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 Ashima, the Indian mother of the story, is born and raised in Calcutta, West Bengali which she calls home; that is until her arranged marriage with Ashoke Ganguli causes her to travel across the globe to North America and settle in Cambridge, Massachusetts. In the early stages of this transition, Ashima struggles with leaving her entire family behind to now live with a man whom she does not know, in a place that she is unfamiliar with. As she assimilates into the American culture, she experiences an internal conflict of leaving her Indian heritage behind while adapting to the American way of life. In addition, with the birth of her two children in America, she finds it hard to maintain a close-knit relationship among them, as she had with her family in Calcutta. As a family-oriented and rooted woman in her culture, Ashima attempts to influence her children to appreciate the customs of their culture, although the American culture seems to remain supreme to the children. However, it was not until an unfortunate event that truly caused Ashima to accept pieces of America, eventually making it another home in her heart. In the novel “The Namesake” by Jhumpa Lahiri, Lahiri provides an informative perspective of cultural assimilation by giving insight into similarities and differences between the Indian and American way of life through the lens of Ashima Ganguli to depict Bengali observations of American culture, the struggle of assimilating to American culture, and the final acceptance of a cultural identity that blends the two.

In the beginning, the novel opens up with Ashima stepping into motherhood, a life-changing event, in an uncomfortable American hospital which to her is “strange [considering] that…most people enter to either suffer or to die” (Lahiri 4). As a Bengali tradition, “women go home to their parents to give birth, away from their husbands and in-laws and household cares” (Lahiri 4). In between contractions, Ashima pinpoints everything that contrasts her Bengali culture, starting from the lack of her parent’s company, hearing a couple in the same predicament exchange “I love you’s,” a phrase unheard between the Gangulis, all the way to the foreign medical terminology. As she embarks on motherhood and waits for the baby, she realizes “for being a foreigner…is a sort of lifelong pregnancy- a perpetual wait, a constant burden, a continuous feeling out of sorts ( Lahiri 49). So far Ashima is not fond of America because she still feels left out and finds it hard for anyone in America to understand her Bengali way of life.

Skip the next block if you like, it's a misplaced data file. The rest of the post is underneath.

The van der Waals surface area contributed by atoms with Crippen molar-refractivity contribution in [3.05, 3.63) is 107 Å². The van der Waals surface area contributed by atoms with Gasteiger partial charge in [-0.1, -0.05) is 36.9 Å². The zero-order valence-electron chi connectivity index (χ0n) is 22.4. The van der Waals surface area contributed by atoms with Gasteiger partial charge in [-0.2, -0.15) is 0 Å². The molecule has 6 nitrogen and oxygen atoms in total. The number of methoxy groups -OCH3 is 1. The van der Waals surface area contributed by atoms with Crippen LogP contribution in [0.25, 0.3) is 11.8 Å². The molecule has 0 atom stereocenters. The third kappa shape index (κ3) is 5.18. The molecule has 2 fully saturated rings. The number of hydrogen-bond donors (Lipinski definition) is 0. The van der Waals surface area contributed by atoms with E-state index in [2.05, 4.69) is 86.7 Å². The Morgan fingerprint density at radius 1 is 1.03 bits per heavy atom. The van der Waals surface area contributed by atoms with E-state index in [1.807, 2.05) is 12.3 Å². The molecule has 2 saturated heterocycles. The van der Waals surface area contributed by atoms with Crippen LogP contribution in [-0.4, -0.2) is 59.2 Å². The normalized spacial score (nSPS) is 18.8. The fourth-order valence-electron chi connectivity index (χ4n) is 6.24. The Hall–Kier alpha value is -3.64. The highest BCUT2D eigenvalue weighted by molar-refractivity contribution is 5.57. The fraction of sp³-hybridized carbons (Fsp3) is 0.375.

Furthermore, Ashima’s first momentous occasion in America continues downhill when the time comes to name the Ganguli’s firstborn. In Bengali, deciding on a name for a baby does not happen right after birth; matter of fact, it could take 10 days until the baby receives a name ( Unfortunately, America does not run this way and Ashima discovers that “[releasing] a baby from the hospital [can not happen] without a birth certificate…[which] needs a name” (Lahiri 27). In America, “the symbol of heritage and lineage” portrays respect; whereas, in India, this is a disgrace, for an “individual name is scared [and] inviolable” (Lahiri 28). Ashima patiently waits for a handwritten letter from her mother holding the unique name of her child; however, since the doctors press Ashima and Ashoke to decide, they have no choice, and Ashoke stumbles upon the name “Gogol” (Lahiri 28). This experience is very impactful in Ashima’s life because this is her first time breaking Indian custom and it does not settle evenly with her.